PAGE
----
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Quality Statement


PCM stabiliser pads are produced from recycled high molecular weight polyethylene produced to various DIN standards. This material is made only from new production remainders, and when reprocessed has the same properties as material produced from new raw material. Re granulation intensive mixing ensures an even distribution of colour through the stabiliser pad and gives an attractive mottled finish. The material is tough, resists abrasion, had good elasticity and elongation. This means that the stabiliser pad will deform rather than compress, shear or otherwise break. The illustration of a pad under test demonstrates this.


The deformation of a stabiliser pad is an indication that its working load is being exceeded and therefore alerts the operator to take appropriate action.


Full technical specification is available on request and is provided as a matter of course with any stabiliser pads supplied.


Having carried out extensive product testing, ‘cheap’ stabiliser pads made from secondary recycled materials are not a product PCM would offer. Our tests show that such products can permanently deform under much less imposed load than the PCM stabiliser pads, and that in some circumstances the stabiliser foot can penetrate the material of the cheap pads and in one alarming test, the pad material disintegrated due to lack of granular cohesion.






  1. The Grab/Clamshell Bucket is built according to the EC Machinery Directive 89/392 as modified with the EC norms 91/368 and 93/44 and to the European Norm EN 292 1st / 2nd part.

    Fitting information Operation

  2. The grab bucket should be fitted to a loader crane of suitable capacity, using suitably rated link and rotator.

  3. The grab bucket should be fitted by a suitably qualified person.

  4. High tensile (at least 10.9 grade) 16mm attachment bolts should be used to attach the grab to the rotator mounting plate, and the shoulders of the bolts should extend through the rotator and bucket mounting hole. Set screws (i.e threaded to the head) should not be used.

  5. When fitted, the working pressure on the grab during operation must not exceed 200 bar when closing, 20 bar when opening. The lower opening pressure is to ensure that damage does not occur to the compensating mechanism, if the bucket is prevented from fully opening by, for example, the sides of an excavation or skip.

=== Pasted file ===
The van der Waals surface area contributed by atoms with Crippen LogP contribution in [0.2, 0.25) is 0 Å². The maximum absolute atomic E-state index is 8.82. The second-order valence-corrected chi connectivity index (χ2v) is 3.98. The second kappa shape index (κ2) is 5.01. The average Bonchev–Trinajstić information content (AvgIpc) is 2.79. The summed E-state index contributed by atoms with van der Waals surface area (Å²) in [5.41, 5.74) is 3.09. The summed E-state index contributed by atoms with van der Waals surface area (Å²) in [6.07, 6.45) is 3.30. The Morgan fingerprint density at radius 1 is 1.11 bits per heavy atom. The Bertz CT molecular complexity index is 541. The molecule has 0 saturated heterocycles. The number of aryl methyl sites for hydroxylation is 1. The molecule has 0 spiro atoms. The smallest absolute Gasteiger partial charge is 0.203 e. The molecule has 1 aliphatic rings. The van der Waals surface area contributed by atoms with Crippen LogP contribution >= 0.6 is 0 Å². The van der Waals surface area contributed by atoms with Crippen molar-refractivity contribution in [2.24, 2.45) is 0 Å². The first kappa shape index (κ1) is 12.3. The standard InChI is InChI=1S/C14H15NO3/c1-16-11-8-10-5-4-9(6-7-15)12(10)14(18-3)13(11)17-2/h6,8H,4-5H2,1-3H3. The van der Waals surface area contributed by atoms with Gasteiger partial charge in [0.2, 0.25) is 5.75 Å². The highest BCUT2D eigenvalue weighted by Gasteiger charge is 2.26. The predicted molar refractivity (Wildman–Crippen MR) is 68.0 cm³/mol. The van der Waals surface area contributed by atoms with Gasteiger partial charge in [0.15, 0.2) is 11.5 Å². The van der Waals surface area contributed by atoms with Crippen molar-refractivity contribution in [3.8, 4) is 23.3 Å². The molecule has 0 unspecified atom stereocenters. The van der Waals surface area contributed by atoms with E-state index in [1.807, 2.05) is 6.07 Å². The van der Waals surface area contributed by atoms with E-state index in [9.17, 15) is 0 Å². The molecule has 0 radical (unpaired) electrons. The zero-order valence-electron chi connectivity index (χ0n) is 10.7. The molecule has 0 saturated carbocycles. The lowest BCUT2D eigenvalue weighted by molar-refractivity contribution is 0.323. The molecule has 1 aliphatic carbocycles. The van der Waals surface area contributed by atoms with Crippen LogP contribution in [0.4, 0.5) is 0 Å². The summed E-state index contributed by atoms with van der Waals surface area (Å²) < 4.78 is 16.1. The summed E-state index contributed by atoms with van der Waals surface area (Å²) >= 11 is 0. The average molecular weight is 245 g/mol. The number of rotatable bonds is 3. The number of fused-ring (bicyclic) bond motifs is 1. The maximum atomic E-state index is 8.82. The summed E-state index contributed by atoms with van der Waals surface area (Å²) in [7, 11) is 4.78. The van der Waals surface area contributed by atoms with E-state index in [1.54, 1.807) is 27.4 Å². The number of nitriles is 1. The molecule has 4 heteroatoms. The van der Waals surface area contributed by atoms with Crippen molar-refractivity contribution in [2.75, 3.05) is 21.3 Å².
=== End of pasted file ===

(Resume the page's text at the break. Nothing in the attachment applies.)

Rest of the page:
6. When used for the handling of particularly abrasive material it is recommended that the bucket is fitted with optional “bolt-on” cutting edges.

  7. After fitting and pressure checking, the bucket should be operated a few times fully open and fully closed, so as to operate the respective relief valves, in order to purge any air out of the system.

    Safety Information

    In addition to the maintenance information, the following safety information may be considered in addition to the normal safe operation of a loader crane without attachments.

  8. Do not attempt to overload the bucket by forcing down into a pile of material.

  9. Do not attempt to slew the bucket with the rotator while in contact with the ground or material.

  10. Never stand under the bucket, or allow others to stand under the bucket while loader crane is in operation.

  11. Never attempt to grease or otherwise work on the bucket if the loader crane is operative

  12. Do not attempt to lift items by clamping between the cutting edges.

  13. Do not attach chains or slings to the bucket, unless fitted with approved and tested attachment points.

    Maintenance Information

  1. All maintenance must be carried out with the equipment secured and with the operating machinery switched off.

  2. All maintenance should be carried out by skilled, trained personnel only.

  3. Grease suitably all joints DAILY and in case of occasional use only, grease joints prior to use. Only use synthetic lithium based, extreme pressure grease with a consistency of NLGI 2.

  4. Nuts, bolts, pins, plugs and bushes should be checked at regular intervals.

  5. Hose lines, hose connections and fittings should be checked at regular intervals.

  6. Always use original spare parts.

    General Warranty Terms – (full Terms and Conditions available on request)

  1. The company will make good by repair or replacement (at the company’s option) defects in goods supplied or manufactured by the company, which under proper use occur within 12 months of the supply date, which will be deemed to be the invoice date.

  2. The product warranty is strictly limited to defects in material and manufacturing and does not include damage caused by incorrect mounting, improper fitment, modifications, misuse, abuse, over-loading, etc.

  3. Any claim for warranty arising from improper fitment, alteration, modification or unsuitable purpose will be rejected.